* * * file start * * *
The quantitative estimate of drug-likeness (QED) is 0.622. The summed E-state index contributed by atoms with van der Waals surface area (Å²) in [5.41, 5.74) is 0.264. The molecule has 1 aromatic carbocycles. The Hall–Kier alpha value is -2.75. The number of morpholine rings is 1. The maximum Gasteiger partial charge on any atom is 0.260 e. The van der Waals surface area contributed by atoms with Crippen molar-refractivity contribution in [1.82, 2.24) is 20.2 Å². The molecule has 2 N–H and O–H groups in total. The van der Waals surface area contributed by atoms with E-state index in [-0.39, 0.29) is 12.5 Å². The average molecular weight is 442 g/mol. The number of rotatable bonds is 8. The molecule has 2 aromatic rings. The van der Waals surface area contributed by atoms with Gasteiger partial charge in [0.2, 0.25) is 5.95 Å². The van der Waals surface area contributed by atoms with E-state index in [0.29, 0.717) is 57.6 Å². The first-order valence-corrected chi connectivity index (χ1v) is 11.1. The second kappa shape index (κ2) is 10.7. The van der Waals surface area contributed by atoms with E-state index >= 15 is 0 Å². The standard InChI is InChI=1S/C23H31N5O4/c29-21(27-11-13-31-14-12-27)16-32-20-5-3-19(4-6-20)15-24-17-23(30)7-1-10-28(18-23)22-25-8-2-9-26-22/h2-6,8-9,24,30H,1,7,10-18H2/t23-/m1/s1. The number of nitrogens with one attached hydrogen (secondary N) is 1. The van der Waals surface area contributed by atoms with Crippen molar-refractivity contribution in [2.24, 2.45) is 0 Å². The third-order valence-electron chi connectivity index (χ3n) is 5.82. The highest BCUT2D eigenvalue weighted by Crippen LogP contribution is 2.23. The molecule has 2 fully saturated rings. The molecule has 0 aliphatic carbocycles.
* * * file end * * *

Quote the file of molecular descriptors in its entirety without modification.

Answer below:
The quantitative estimate of drug-likeness (QED) is 0.622. The summed E-state index contributed by atoms with van der Waals surface area (Å²) in [5.41, 5.74) is 0.264. The molecule has 1 aromatic carbocycles. The Hall–Kier alpha value is -2.75. The number of morpholine rings is 1. The maximum Gasteiger partial charge on any atom is 0.260 e. The van der Waals surface area contributed by atoms with Crippen molar-refractivity contribution in [1.82, 2.24) is 20.2 Å². The molecule has 2 N–H and O–H groups in total. The van der Waals surface area contributed by atoms with E-state index in [-0.39, 0.29) is 12.5 Å². The average molecular weight is 442 g/mol. The number of rotatable bonds is 8. The molecule has 2 aromatic rings. The van der Waals surface area contributed by atoms with Gasteiger partial charge in [0.2, 0.25) is 5.95 Å². The van der Waals surface area contributed by atoms with E-state index in [0.29, 0.717) is 57.6 Å². The first-order valence-corrected chi connectivity index (χ1v) is 11.1. The second kappa shape index (κ2) is 10.7. The van der Waals surface area contributed by atoms with E-state index >= 15 is 0 Å². The standard InChI is InChI=1S/C23H31N5O4/c29-21(27-11-13-31-14-12-27)16-32-20-5-3-19(4-6-20)15-24-17-23(30)7-1-10-28(18-23)22-25-8-2-9-26-22/h2-6,8-9,24,30H,1,7,10-18H2/t23-/m1/s1. The number of nitrogens with one attached hydrogen (secondary N) is 1. The van der Waals surface area contributed by atoms with Crippen molar-refractivity contribution in [2.24, 2.45) is 0 Å². The third-order valence-electron chi connectivity index (χ3n) is 5.82. The highest BCUT2D eigenvalue weighted by Crippen LogP contribution is 2.23. The molecule has 2 fully saturated rings. The molecule has 0 aliphatic carbocycles.